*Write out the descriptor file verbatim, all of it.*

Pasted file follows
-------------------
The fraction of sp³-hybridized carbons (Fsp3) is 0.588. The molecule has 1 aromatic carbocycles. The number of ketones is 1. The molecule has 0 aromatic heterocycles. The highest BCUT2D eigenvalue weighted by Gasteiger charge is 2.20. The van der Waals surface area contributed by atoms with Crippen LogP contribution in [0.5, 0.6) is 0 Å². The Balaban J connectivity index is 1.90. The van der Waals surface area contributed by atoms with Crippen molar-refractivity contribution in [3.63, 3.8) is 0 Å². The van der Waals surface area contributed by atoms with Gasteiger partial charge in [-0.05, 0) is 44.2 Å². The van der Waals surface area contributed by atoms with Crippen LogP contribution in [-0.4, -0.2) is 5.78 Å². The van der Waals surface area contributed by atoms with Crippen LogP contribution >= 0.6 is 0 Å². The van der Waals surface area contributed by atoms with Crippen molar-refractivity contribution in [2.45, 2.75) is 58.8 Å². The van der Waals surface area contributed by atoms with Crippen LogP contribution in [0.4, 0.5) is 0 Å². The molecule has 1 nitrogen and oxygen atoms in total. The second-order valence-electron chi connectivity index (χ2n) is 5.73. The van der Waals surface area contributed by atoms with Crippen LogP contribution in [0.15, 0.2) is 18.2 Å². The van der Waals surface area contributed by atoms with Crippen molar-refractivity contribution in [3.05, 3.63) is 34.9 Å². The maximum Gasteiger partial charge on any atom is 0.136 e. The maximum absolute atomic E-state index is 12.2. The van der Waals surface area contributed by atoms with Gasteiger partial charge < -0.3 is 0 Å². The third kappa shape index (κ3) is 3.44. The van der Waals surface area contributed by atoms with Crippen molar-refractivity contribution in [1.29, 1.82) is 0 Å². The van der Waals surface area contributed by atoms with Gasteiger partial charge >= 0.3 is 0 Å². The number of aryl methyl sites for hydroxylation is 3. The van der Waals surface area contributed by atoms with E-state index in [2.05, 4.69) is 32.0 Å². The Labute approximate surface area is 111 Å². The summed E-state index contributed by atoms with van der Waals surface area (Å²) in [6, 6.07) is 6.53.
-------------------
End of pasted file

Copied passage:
The fraction of sp³-hybridized carbons (Fsp3) is 0.588. The molecule has 1 aromatic carbocycles. The number of ketones is 1. The molecule has 0 aromatic heterocycles. The highest BCUT2D eigenvalue weighted by Gasteiger charge is 2.20. The van der Waals surface area contributed by atoms with Crippen LogP contribution in [0.5, 0.6) is 0 Å². The Balaban J connectivity index is 1.90. The van der Waals surface area contributed by atoms with Crippen molar-refractivity contribution in [3.63, 3.8) is 0 Å². The van der Waals surface area contributed by atoms with Gasteiger partial charge in [-0.05, 0) is 44.2 Å². The van der Waals surface area contributed by atoms with Crippen LogP contribution in [-0.4, -0.2) is 5.78 Å². The van der Waals surface area contributed by atoms with Crippen LogP contribution >= 0.6 is 0 Å². The van der Waals surface area contributed by atoms with Crippen molar-refractivity contribution in [2.45, 2.75) is 58.8 Å². The van der Waals surface area contributed by atoms with Crippen LogP contribution in [0.4, 0.5) is 0 Å². The molecule has 1 nitrogen and oxygen atoms in total. The second-order valence-electron chi connectivity index (χ2n) is 5.73. The van der Waals surface area contributed by atoms with Crippen LogP contribution in [0.15, 0.2) is 18.2 Å². The van der Waals surface area contributed by atoms with Crippen molar-refractivity contribution in [3.05, 3.63) is 34.9 Å². The maximum Gasteiger partial charge on any atom is 0.136 e. The maximum absolute atomic E-state index is 12.2. The van der Waals surface area contributed by atoms with Gasteiger partial charge < -0.3 is 0 Å². The third kappa shape index (κ3) is 3.44. The van der Waals surface area contributed by atoms with Crippen molar-refractivity contribution in [1.29, 1.82) is 0 Å². The van der Waals surface area contributed by atoms with Gasteiger partial charge >= 0.3 is 0 Å². The number of aryl methyl sites for hydroxylation is 3. The van der Waals surface area contributed by atoms with E-state index in [2.05, 4.69) is 32.0 Å². The Labute approximate surface area is 111 Å². The summed E-state index contributed by atoms with van der Waals surface area (Å²) in [6, 6.07) is 6.53.